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Monday, October 31, 2011

Review: The Play's the Thing

Paul Hopkins (l) and James Kidnie
(photo: Andrée Lanthier

This Play Is Indeed The Very Thing
Broadway production values at Segal
By Byron Toben

The Play's The Thing provides a humorous antidote to the Segal Centre's last show, the gripping but intense Equus.

In the early years of the 20th century, Ferenc Molnar reigned supreme among Continental European playwrights as did Ibsen in Norway, Chekov in Russia and Shaw in England. He wrote some 40 plays, became rich and lived high on the hog until encroaching Nazism forced this witty Jewish Hungarian  writer to flee to New York, where the movie version of his play The Swan starred Grace Kelly and Carousel, the musical version of his play Liliom, became a stage and cinema hit.

It would be hard to improve on the preview in...any of the myriad details that go into a production.

Two famous British playwrights adapted his The Play At The Castle. Tom Stoppard (of Rosenkrantz fame) and P.G Wodehouse ( of Jeeves fame) each tried their hand at it. Mr Wodehouse's version, borrowing its title from the late Mr. Hamlet, of Denmark is what we have here.

I saw a preview immediately following the popular Sundays at the Segal lecture. It would be hard to improve on the preview in terms of acting, direction, set design, costume, incidental music or any of the myriad details that go into a production. The first act, some in the audience felt, was a bit slow and sleepy. This may be due to the script's Aristotelian structure..the beginning is exposition, the second act the plot thickening and the third act resolution. The drawing room events in the first act did provide the framework for the second act developments and the third act resolution provided funny bone fireworks as all ended well and happy days were here again as sung by the cast in the bows to a standing ovation.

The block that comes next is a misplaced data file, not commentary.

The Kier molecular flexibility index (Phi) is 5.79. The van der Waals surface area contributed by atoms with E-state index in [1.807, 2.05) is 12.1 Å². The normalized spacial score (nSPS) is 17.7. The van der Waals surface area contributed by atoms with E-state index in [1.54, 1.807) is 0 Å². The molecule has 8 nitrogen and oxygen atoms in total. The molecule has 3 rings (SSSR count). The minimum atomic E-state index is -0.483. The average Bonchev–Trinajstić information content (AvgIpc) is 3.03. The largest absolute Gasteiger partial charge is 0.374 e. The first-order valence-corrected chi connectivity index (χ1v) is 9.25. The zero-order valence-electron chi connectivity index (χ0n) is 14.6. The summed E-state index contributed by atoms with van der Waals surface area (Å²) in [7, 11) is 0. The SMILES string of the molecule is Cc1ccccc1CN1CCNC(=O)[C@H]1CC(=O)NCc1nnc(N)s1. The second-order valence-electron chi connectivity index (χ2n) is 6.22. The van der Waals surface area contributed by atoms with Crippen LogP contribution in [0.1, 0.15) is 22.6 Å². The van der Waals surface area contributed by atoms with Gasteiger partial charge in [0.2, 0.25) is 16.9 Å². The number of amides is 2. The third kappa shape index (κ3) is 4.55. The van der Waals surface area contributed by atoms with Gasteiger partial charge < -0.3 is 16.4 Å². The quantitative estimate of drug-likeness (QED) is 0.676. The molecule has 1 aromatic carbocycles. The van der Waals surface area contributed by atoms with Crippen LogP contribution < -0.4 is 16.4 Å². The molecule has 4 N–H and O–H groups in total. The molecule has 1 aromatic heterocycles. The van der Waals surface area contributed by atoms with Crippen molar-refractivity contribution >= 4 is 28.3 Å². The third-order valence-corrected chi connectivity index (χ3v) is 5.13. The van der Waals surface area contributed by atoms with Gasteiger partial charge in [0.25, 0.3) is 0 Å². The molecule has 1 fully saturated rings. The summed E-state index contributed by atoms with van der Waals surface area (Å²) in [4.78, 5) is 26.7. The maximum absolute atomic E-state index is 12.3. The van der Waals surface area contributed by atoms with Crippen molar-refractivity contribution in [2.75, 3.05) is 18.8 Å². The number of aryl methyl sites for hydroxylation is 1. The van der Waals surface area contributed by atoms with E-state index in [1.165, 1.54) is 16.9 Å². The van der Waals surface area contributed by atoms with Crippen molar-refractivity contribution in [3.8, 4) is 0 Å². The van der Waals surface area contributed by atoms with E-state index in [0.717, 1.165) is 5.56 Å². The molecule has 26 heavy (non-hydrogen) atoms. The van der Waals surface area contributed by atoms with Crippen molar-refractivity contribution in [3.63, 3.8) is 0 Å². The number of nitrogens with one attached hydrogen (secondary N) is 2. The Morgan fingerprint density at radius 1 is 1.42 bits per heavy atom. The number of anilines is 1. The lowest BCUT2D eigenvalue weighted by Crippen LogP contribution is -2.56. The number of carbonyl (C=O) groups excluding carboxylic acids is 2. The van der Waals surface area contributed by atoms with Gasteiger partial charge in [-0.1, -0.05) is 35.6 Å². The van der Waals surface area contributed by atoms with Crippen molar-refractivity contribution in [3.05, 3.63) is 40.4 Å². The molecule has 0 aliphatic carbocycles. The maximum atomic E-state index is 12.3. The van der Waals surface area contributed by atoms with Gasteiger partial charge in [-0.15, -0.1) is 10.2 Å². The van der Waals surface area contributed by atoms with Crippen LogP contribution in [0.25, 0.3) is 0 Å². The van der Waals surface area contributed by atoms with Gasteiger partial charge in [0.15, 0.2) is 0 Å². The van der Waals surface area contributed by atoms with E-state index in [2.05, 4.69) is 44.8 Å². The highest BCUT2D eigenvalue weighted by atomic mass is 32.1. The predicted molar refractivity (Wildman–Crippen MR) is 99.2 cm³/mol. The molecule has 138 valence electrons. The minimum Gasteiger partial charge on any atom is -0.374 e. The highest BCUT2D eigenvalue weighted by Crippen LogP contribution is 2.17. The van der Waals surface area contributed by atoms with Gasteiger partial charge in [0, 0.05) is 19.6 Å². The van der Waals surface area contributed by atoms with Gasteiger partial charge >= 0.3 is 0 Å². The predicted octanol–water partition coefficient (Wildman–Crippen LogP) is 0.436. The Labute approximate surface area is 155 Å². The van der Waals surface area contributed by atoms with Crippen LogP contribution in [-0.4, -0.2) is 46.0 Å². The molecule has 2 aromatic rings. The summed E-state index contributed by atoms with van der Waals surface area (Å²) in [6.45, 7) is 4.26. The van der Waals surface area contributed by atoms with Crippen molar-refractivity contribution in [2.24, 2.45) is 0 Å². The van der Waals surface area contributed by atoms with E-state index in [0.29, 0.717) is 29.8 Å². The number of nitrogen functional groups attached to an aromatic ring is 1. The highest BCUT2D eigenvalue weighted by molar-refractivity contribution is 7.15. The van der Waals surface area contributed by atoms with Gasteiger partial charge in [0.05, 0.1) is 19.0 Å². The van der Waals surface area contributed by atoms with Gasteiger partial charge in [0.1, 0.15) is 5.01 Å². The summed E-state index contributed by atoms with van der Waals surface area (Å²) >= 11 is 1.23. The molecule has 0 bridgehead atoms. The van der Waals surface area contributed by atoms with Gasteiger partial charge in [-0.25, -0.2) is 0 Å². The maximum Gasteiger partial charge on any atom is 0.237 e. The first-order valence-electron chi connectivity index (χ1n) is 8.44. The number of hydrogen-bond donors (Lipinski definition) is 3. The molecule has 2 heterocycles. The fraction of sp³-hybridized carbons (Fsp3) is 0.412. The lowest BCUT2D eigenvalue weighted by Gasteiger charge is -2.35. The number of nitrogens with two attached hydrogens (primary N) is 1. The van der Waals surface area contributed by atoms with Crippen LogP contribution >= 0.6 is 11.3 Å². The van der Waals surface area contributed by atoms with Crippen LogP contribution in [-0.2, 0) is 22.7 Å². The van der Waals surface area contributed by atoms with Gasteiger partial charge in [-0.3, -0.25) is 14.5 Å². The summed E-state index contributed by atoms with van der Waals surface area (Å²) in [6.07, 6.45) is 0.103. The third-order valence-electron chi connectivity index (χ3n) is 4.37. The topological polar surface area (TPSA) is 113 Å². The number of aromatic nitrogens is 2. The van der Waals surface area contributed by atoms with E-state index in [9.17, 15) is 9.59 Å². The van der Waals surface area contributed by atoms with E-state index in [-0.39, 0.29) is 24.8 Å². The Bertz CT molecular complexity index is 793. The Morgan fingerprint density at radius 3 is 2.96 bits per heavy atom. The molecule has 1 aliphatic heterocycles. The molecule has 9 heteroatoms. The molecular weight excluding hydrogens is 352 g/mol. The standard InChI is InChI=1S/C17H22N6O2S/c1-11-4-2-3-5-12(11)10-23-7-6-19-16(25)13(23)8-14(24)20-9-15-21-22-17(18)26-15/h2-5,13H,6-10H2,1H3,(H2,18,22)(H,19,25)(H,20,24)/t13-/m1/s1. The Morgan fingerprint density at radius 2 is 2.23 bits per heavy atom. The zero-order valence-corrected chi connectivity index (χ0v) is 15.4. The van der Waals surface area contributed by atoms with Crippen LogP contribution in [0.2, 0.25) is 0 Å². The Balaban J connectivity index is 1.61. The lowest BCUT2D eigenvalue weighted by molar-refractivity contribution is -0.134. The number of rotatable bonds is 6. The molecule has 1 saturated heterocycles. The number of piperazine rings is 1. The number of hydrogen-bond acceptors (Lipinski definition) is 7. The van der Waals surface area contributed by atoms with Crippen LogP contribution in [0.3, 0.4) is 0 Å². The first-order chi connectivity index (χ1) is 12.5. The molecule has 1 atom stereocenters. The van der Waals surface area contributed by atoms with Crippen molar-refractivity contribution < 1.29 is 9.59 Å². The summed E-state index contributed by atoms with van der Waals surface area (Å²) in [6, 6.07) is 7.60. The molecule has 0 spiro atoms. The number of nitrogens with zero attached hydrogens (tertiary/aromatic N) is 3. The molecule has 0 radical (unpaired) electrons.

With such a fine cast, kudos also to long time Segal casting director Rachelle Glait...

Blair Williams (last seen here acting in Blithe Spirit) exhibited his directorial chops in guiding a fine cast of Paul Hopkins as  Turaj, a playwright (and Molnar stand in?) who manipulates his cynical partner  Mansky (James Kidnie) and despondent young protégé Albert (Chris Barillaro) into believing that an overheard passion berween Albert's fiancé, the star actress Ilona (Jessica B. Hill) and her former mentor, Almady (Michael Rudder) was not what it seemed. Acting Guru Chip Chuipka proves that there are no small parts as he  plays an aged and lonely butler (what would drawing room comedies do without butlers and maids?)

With such a fine cast, kudos also to long time Segal casting director Rachelle Glait, who has a nose for ferreting out who is apropos and available. Ms Glait was also assistant director for Equus and we look forward to her being a main director some one of these days.

The luxurious Mediterranean castle and period costumes devised by Peter Hartwell confirm the Segal's rep for Broadway production values. 

1 comment:

  1. I loved the play! Was at opening night and found the cast fantastic! great story, great acting! very entertaining!


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